Another way to do it?
While the rally organizers aren’t excited about the proposed event shortening, they have their own ideas for implementing something similar.
Iain Campbell suggests that if Thursday is cut off, Sunday should then be a full two-loop day like Saturday. He would use the Friday morning for completing the recce, midday for shakedown and evening for the opening stage . He acknowledges this isn’t possible everywhere.
“That all presumes that the special stages are close to each other and the service park. That there is a shakedown and spectator special nearby. Geographically very few have locations are lucky enough to have this, and that is before you think of sponsor requirements, accommodation requirements, spectator access, daylight hours, dust….the perfect event itinerary does not exist.”
Meanwhile, Kai Tarkiainen has good experiences from shortening the rally from the end of the week, rather than from the beginning. He told It Gets Faster Now! how Rally Finland ended already on the Saturday evening for a few years and it seemed to work well for many stakeholders.
“The teams liked it as they could pack up early or use less staff on the Sunday with higher wages, and we as organisers liked it, as Sunday has always been a quiet day on the stages, so we didn’t have to organise any for the smaller crowds”.
Teemu Lampinen also remembers these years of Rally Finland in the beginning of 2010’s. He also would prefer a a rally to run from Thursday to Saturday instead of Friday to Sunday.
“It depends on everyone’s life outside rally. The week in this society starts typically on Monday. Sunday could be used for returning home or resting for the upcoming week”
Less (rallies) is more?
A different approach to cut the costs would be to reduce the amount of rallies on the calendar, but make them longer to keep the amount of competition unchanged on the seasonal level, in order to preserve the value of the championship. In the end, the cost of traveling and shipping the equipment is always roughly the same, no matter how long the event is.
One way to make the rally longer would be to run one leg of forest stages already on Thursday, but keeping the current format from Friday to Sunday. Again, Kai Tarkiainen wouldn’t want to make this change.
“[It] sounds a bit like stretching the limits”.
He explains it would mean having to keep all the personnel required to run the rally employed for one more day. In the meantime, the increased ticket sales from Thursday would not compensate the investment.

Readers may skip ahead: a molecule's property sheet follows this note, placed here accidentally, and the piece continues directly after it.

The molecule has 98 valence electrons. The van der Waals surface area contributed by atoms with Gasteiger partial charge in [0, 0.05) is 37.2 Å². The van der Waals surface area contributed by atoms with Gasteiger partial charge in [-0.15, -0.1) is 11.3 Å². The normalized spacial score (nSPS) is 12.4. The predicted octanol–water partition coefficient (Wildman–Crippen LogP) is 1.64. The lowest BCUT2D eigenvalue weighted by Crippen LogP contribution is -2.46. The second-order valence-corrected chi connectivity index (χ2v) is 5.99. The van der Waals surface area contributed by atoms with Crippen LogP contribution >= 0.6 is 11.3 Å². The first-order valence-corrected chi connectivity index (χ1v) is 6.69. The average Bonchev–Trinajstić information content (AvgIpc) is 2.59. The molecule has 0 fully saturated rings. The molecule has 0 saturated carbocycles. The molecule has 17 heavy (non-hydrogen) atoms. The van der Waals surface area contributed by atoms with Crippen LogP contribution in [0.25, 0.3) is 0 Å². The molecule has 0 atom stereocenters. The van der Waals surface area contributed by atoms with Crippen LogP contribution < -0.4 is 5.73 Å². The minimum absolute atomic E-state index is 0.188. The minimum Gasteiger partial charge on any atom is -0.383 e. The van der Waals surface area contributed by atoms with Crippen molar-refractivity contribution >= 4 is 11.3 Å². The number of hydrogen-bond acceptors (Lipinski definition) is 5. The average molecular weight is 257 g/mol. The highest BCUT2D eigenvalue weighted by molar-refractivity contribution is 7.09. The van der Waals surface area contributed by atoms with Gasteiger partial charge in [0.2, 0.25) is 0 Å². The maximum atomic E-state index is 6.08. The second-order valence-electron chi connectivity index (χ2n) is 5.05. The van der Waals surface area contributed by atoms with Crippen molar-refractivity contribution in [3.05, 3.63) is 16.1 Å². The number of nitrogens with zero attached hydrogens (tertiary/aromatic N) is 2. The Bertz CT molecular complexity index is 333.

Iain Campbell wouldn’t even want to reduce the number of events anyway.
“To be a World Rally Championship, it needs to visit the world. I think the 2020 calendar of 14 rounds was excellent for this. “
Teemu Lampinen also understands the concern of some countries losing their spot on the calendar. However, he sees lengthening the event positive through the eyes of a traveling spectator.
Is it broken, should we fix it?
<p>Iain Campbell doesn’t find it meaningful to shorten the events in search of cost savings. Instead he would make the teams look again at how much they are spending on their cars.
“One of the biggest savings would be to the car formats. Let the marketing people design the rules, not the engineers.”
Campbell could also do with less extensive and expensive service park hospitality. This could also help with designing the route, as currently there are limited opportunities for finding suitable locations for WRC service parks.
“Standardise the service area setups that can be easily transferable by one transportation company. The Hyundai set up is beautiful but takes a team over a week to build and then four days to dismantle. “
It seems that after all the current format seems to work well for most parties involved. Lampinen reminds that we don’t see any headlines when something works well. Tarkiainen echoes this by saying simply:
“if it isn’t broken, don’t fix it!”
After these interviews were made, both Tarkiainen and Campbell had to cancel their events due to the COVID-19 pandemic. However, their comments are still relevant when we look at the rest of 2020 or future WRC seasons.
This article is dedicated to the memory of Martin Holmes, whose passing we learned of on the day this article was published. Holmes was one of my earliest memories of rally journalists and has been an inspiration to write detailed rallying articles. Rest in peace.